Table of Contents
WHM/cPanel has the excellent MTA called Exim. The default settings are pretty good for keeping SPAM away, but every now and again a particularly conniving spammer will find a way around your defences. This article was created based on incident of spamming on Exim on WHM. As a bonus we’ve also included a section on how to monitor your Exim mail queue with SNMP.
For the spamming case, the spammer triggered the emails slowly so as to avoid detection. Most of them had dating site messages, some quite suggestive about nude pictures. The text of each message was cleverly altered so as to avoid obvious repeat patterns, e.g. one would have “She might really like you” whereas another would say “She may really be fond of you”. You get the point.
The aim of the first part of this article is to document a list of commonly used command to delete messages in the Exim queue.
Deleting based on body text
grep -lr 'the attached pictures' /var/spool/exim/input/ | sed -e 's/^.*\/\([a-zA-Z0-9-]*\)-[DH]$/\1/g' | xargs exim -Mrm
the attached pictures with your search text.
Deleting based on sender
Typically one would delete based on sender in the Mail Queue management area of WHM, but if you spammer has spoofed the FROM: address you need to do manual work in the queue. Here is one command that will get rid of a message based on the sender (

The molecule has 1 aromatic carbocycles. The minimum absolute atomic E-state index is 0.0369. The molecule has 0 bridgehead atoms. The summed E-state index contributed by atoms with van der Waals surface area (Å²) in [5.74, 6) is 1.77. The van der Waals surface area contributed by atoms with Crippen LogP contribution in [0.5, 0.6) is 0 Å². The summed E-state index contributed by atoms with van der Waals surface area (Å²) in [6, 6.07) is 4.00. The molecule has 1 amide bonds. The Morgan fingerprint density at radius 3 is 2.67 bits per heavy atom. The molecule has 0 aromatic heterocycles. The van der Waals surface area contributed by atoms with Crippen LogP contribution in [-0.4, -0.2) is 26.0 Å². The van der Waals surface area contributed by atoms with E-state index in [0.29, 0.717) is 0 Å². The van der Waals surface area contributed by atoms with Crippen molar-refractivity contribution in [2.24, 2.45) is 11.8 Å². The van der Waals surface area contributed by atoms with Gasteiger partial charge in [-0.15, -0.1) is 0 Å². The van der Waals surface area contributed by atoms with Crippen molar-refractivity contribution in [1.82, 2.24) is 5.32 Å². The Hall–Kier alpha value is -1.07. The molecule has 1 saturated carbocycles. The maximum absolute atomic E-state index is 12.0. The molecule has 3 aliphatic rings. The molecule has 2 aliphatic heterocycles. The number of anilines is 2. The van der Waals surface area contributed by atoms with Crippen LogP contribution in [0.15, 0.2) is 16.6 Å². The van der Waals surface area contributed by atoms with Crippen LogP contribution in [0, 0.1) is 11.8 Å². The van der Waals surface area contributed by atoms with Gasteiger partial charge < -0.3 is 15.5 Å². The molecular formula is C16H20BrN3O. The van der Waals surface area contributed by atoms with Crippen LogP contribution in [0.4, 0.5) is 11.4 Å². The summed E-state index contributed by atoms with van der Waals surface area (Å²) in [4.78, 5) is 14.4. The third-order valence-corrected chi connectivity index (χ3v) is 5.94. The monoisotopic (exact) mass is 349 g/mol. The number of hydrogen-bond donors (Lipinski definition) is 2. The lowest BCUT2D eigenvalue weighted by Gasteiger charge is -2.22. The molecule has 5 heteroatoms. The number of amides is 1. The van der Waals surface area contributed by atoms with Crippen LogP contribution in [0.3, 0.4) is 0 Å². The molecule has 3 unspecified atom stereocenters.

exiqgrep -i -f [email protected] | xargs exim -Mrm
The caveat is the sender might appear as a spoofed address and you might have to delete the spoofed address instead.
Deleting based on recipient
exiqgrep -i -r [email protected] | xargs exim -Mrm
Anatomy of the above exiqgrep command
Exiqgrep is like grep but just for the Exim queue
-i means return messages IDs only
-f is the sender’s address
The output is then piped (|) to the exim removal command
– Mrm This option requests Exim to remove the given messages from the queue
SNMP Monitoring of the Exim Queue
You can use an SNMP monitoring system such as PRTG and a CRON to create a numeric indicator every minute of the mail queue length. With PRTG you can then set threshold to warn you when the queue gets abnormally large. We typically set three warnings, spread apart. Be warned though that is the queue is breached extremely quickly all three warnings might be triggered in at once, giving a summarized view which doesn’t make the alert obvious. On our systems we actually have two queue monitors due to the devastation that a breached queue causes with polluted IP addresses.
The CRON must be installed to point to a stable and permanent site on your server, e.g.:
* * * * * /bin/sh /home/example/public_html/exim/exim.sh
The script is pretty simple and contains the following lines:
cat /home/example/public_html/exim/exim.sh #!/bin/bash echo "[`/usr/sbin/exim -bpc`]" > "/home/example/public_html/exim/eximqueue.txt"
In PRTG you’ll be using the HTTP Value Sensor with the default set of Integer:
PRTG Notifications Setup
Here is an example of notifications. These ones are set very high for a very busy email server that often has things queued. Other values might be 10, 50, 200, or 5, 20, 100, or 100, 200, 500. You’ll have to decide what is acceptable based on your ability to examine the queue at short notice. For something like a billing system you might want to have it extremely low so as to catch bounces or invalid email addresses to paying clients.